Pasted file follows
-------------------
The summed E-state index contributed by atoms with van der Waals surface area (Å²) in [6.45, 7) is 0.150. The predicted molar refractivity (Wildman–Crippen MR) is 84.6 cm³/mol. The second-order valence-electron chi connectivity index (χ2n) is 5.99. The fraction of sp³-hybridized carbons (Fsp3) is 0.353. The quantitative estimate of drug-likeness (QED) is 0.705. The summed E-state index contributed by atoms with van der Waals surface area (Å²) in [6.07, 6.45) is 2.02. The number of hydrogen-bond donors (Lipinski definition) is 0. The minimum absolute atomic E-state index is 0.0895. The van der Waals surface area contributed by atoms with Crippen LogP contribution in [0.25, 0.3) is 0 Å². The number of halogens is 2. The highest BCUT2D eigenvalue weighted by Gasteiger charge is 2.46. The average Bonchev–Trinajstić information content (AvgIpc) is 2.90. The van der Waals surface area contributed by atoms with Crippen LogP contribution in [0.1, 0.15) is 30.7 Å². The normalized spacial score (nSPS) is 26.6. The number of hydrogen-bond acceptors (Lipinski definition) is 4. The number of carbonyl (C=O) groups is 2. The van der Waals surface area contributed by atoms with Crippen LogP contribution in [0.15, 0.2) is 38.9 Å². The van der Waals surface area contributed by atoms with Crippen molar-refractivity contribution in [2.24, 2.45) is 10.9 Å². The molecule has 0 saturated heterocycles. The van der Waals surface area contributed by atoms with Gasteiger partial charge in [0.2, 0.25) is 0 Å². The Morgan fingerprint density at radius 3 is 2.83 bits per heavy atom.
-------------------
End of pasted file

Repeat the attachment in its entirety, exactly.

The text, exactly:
The summed E-state index contributed by atoms with van der Waals surface area (Å²) in [6.45, 7) is 0.150. The predicted molar refractivity (Wildman–Crippen MR) is 84.6 cm³/mol. The second-order valence-electron chi connectivity index (χ2n) is 5.99. The fraction of sp³-hybridized carbons (Fsp3) is 0.353. The quantitative estimate of drug-likeness (QED) is 0.705. The summed E-state index contributed by atoms with van der Waals surface area (Å²) in [6.07, 6.45) is 2.02. The number of hydrogen-bond donors (Lipinski definition) is 0. The minimum absolute atomic E-state index is 0.0895. The van der Waals surface area contributed by atoms with Crippen LogP contribution in [0.25, 0.3) is 0 Å². The number of halogens is 2. The highest BCUT2D eigenvalue weighted by Gasteiger charge is 2.46. The average Bonchev–Trinajstić information content (AvgIpc) is 2.90. The van der Waals surface area contributed by atoms with Crippen LogP contribution in [0.1, 0.15) is 30.7 Å². The normalized spacial score (nSPS) is 26.6. The number of hydrogen-bond acceptors (Lipinski definition) is 4. The number of carbonyl (C=O) groups is 2. The van der Waals surface area contributed by atoms with Crippen LogP contribution in [0.15, 0.2) is 38.9 Å². The van der Waals surface area contributed by atoms with Crippen molar-refractivity contribution in [2.24, 2.45) is 10.9 Å². The molecule has 0 saturated heterocycles. The van der Waals surface area contributed by atoms with Gasteiger partial charge in [0.2, 0.25) is 0 Å². The Morgan fingerprint density at radius 3 is 2.83 bits per heavy atom.